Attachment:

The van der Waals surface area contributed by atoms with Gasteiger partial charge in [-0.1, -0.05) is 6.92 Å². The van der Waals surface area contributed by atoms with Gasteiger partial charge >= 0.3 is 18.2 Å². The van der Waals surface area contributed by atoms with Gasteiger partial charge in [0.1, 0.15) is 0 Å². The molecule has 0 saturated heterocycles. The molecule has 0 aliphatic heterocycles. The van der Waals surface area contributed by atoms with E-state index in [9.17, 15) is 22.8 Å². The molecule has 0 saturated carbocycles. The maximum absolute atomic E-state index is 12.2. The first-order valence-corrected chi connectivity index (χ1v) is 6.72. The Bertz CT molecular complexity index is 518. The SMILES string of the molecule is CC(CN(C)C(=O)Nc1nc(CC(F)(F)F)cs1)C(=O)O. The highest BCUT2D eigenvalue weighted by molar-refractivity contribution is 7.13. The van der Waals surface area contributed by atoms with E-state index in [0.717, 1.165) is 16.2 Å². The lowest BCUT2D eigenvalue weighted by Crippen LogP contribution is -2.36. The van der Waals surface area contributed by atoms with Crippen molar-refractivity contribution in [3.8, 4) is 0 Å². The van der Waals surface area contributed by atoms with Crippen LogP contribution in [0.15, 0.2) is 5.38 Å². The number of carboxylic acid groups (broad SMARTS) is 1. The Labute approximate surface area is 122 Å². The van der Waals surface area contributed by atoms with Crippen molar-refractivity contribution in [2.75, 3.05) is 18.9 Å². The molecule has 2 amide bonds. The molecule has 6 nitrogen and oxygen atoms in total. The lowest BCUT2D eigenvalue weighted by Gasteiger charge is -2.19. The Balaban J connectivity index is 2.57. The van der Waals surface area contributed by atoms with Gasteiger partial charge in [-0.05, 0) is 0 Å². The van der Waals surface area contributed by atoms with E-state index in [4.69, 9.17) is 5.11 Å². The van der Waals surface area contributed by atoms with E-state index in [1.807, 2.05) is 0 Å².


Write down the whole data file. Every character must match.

The van der Waals surface area contributed by atoms with Gasteiger partial charge in [-0.1, -0.05) is 6.92 Å². The van der Waals surface area contributed by atoms with Gasteiger partial charge >= 0.3 is 18.2 Å². The van der Waals surface area contributed by atoms with Gasteiger partial charge in [0.1, 0.15) is 0 Å². The molecule has 0 saturated heterocycles. The molecule has 0 aliphatic heterocycles. The van der Waals surface area contributed by atoms with E-state index in [9.17, 15) is 22.8 Å². The molecule has 0 saturated carbocycles. The maximum absolute atomic E-state index is 12.2. The first-order valence-corrected chi connectivity index (χ1v) is 6.72. The Bertz CT molecular complexity index is 518. The SMILES string of the molecule is CC(CN(C)C(=O)Nc1nc(CC(F)(F)F)cs1)C(=O)O. The highest BCUT2D eigenvalue weighted by molar-refractivity contribution is 7.13. The van der Waals surface area contributed by atoms with E-state index in [0.717, 1.165) is 16.2 Å². The lowest BCUT2D eigenvalue weighted by Crippen LogP contribution is -2.36. The van der Waals surface area contributed by atoms with Crippen molar-refractivity contribution in [3.8, 4) is 0 Å². The van der Waals surface area contributed by atoms with Crippen LogP contribution in [0.15, 0.2) is 5.38 Å². The number of carboxylic acid groups (broad SMARTS) is 1. The Labute approximate surface area is 122 Å². The van der Waals surface area contributed by atoms with Crippen molar-refractivity contribution in [2.75, 3.05) is 18.9 Å². The molecule has 2 amide bonds. The molecule has 6 nitrogen and oxygen atoms in total. The lowest BCUT2D eigenvalue weighted by Gasteiger charge is -2.19. The Balaban J connectivity index is 2.57. The van der Waals surface area contributed by atoms with Gasteiger partial charge in [-0.05, 0) is 0 Å². The van der Waals surface area contributed by atoms with E-state index in [4.69, 9.17) is 5.11 Å². The van der Waals surface area contributed by atoms with E-state index in [1.807, 2.05) is 0 Å².